A bill overhauling the health and safety laws in New Zealand in the wake of the Pike River disaster has been delayed because of concerns within the National Party caucus about its effect on small businesses and farmers.
Prime Minister John Key confirmed it had been the subject of discussion at yesterday's caucus meeting and said he wanted to have more time to get it right.
"It's started to get panel beaten into quite good shape."
The Health and Safety Reform Bill was due to be reported back this week from the transport and industrial relations committee but it has now been given until July 24 to report back.
The main sticking points in the caucus are thought to be:
* Whether businesses with 20 staff or less should be exempt from the requirement to have health and safety representative on a worker's request, as is the case now and in the original bill.
* Whether types of businesses can be deemed exempt from the law at any time by regulation, as the bill allows.
The Minister for Workplace Relations and Safety, Michael Woodhouse, told reporters some of the concerns were about compliance requirements.
Mr Key told reporters he was concerned about making sure the legislation could be implemented by the vast array of businesses across New Zealand, 95 per cent of which were small.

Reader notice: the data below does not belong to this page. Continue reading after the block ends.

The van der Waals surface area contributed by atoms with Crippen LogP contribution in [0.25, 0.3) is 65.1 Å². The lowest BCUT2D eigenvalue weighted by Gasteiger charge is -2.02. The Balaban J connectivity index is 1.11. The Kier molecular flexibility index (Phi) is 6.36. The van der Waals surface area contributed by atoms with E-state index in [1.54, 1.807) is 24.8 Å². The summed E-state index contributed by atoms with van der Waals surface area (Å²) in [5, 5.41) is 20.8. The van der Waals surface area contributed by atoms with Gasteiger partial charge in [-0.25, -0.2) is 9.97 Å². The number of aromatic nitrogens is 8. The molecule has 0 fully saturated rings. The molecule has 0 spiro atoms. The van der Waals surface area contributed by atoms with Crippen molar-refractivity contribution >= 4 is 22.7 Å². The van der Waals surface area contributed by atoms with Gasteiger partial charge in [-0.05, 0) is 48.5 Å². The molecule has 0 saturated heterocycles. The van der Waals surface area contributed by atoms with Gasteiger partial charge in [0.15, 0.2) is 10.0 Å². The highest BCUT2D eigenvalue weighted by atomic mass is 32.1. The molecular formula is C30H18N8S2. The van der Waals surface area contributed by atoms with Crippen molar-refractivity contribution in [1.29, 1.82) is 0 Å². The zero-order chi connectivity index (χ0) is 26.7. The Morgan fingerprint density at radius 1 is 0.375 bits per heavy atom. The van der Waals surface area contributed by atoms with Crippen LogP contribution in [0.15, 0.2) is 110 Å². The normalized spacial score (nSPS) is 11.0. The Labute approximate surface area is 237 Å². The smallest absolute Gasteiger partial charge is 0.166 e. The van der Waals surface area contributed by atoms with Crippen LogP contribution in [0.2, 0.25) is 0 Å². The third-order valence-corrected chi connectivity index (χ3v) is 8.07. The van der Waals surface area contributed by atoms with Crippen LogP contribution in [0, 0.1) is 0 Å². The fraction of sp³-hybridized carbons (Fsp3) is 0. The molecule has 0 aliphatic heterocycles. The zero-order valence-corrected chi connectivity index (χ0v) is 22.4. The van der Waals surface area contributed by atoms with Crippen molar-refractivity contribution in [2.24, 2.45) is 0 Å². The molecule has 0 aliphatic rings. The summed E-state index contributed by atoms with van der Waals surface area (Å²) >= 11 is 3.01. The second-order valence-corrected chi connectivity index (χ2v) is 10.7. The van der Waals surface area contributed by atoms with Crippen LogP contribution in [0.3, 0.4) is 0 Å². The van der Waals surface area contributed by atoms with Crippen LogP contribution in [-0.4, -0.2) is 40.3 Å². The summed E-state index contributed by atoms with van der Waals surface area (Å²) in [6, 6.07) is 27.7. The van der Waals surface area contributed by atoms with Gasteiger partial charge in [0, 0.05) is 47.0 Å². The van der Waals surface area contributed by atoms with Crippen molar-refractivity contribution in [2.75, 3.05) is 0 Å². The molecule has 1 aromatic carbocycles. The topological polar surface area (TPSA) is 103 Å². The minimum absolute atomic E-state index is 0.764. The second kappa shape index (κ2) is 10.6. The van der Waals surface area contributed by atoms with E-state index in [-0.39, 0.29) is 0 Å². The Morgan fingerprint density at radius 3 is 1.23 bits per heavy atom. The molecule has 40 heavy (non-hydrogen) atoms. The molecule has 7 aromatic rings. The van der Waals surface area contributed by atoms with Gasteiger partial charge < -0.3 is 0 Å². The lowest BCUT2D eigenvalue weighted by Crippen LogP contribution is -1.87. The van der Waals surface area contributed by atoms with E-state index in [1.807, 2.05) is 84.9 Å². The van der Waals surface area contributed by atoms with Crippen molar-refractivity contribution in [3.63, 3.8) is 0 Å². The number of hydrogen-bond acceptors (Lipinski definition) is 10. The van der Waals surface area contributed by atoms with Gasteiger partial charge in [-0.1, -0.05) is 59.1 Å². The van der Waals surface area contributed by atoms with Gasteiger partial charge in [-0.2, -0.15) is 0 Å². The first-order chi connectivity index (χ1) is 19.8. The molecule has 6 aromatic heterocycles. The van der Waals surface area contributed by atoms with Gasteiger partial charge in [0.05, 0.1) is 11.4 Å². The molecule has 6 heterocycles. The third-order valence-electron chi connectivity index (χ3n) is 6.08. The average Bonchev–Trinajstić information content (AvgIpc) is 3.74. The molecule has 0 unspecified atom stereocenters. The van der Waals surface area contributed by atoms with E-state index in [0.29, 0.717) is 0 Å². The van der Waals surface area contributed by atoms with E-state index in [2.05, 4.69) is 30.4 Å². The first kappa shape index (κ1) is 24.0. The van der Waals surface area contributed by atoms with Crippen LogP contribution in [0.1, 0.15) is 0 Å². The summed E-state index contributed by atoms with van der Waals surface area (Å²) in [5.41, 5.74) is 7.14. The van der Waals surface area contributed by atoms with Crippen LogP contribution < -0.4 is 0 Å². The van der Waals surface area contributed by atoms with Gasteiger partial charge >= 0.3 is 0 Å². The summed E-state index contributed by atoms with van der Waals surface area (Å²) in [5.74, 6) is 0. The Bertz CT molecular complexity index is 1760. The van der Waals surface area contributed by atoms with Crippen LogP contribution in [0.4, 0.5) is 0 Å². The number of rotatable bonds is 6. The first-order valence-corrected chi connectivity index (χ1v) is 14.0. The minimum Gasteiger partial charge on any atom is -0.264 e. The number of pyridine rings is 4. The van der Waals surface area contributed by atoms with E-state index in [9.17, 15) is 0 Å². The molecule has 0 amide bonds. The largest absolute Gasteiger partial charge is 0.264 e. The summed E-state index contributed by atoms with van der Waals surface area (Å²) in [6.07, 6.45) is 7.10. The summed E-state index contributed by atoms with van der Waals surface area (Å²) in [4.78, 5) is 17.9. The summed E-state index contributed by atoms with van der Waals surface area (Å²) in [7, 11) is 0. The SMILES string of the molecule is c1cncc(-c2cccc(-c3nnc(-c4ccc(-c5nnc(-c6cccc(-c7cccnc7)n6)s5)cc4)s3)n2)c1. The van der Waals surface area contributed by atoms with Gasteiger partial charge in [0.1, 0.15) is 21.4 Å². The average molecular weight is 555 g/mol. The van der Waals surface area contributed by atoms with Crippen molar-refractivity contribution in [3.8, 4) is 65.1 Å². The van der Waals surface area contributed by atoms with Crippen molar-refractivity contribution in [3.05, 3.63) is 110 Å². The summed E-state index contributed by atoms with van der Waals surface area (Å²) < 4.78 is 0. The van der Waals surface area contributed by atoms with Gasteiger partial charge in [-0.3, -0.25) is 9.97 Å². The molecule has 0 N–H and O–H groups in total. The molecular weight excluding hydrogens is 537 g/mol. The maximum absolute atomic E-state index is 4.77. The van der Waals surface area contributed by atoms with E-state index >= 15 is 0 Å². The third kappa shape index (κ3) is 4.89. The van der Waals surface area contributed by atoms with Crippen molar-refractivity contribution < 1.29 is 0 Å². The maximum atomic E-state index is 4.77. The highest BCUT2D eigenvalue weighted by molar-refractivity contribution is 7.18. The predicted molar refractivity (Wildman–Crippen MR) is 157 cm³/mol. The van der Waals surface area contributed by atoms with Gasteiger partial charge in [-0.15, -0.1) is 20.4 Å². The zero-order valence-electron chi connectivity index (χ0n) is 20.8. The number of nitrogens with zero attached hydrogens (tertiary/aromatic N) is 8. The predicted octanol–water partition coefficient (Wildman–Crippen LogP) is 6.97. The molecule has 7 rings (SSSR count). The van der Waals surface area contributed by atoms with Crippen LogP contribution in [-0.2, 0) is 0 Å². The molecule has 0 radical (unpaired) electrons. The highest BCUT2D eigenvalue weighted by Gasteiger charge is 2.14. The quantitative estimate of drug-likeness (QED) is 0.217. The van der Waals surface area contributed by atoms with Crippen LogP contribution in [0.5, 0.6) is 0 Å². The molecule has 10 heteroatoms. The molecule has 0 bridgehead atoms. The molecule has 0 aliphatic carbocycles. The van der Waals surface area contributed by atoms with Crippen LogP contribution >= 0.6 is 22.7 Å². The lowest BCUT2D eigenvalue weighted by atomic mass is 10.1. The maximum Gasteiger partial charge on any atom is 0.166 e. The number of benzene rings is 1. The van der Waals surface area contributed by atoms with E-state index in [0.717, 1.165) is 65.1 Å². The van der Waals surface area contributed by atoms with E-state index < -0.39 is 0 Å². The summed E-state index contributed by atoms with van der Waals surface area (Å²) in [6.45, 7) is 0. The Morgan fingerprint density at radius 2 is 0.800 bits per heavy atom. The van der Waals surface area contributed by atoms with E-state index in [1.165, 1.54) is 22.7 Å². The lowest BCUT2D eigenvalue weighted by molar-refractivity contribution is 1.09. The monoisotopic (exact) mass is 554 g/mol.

Mr Key said he had put it on the caucus agenda and denied there were divisions about it.
"I wanted to have a bit more time because I wanted to be absolutely sure it's right."
Labour's industrial relations spokesman, Iain Lees-Galloway said he was concerned that the bill could be "watered down to the point of being ineffectual".
"I am also concerned that we could end up with health and safety legislation that is actually weaker than what we have right now."
Former minister Judith Collins is thought to have been one of those in caucus promoting changes to the bill as well as MPs who have been lobbied by small businesses in their electorates.
The bill was drafted to implement recommendations of the Royal Commission on the Pike River coal mine disaster in which 29 men died, and the Independent Taskforce on Workplace Health and Safety.
Modelled on Australia's health and safety regime, it sets out the duty of care of a person conducting a business of undertaking.
The extension of time may give other parties time to get more changes to the bill as well.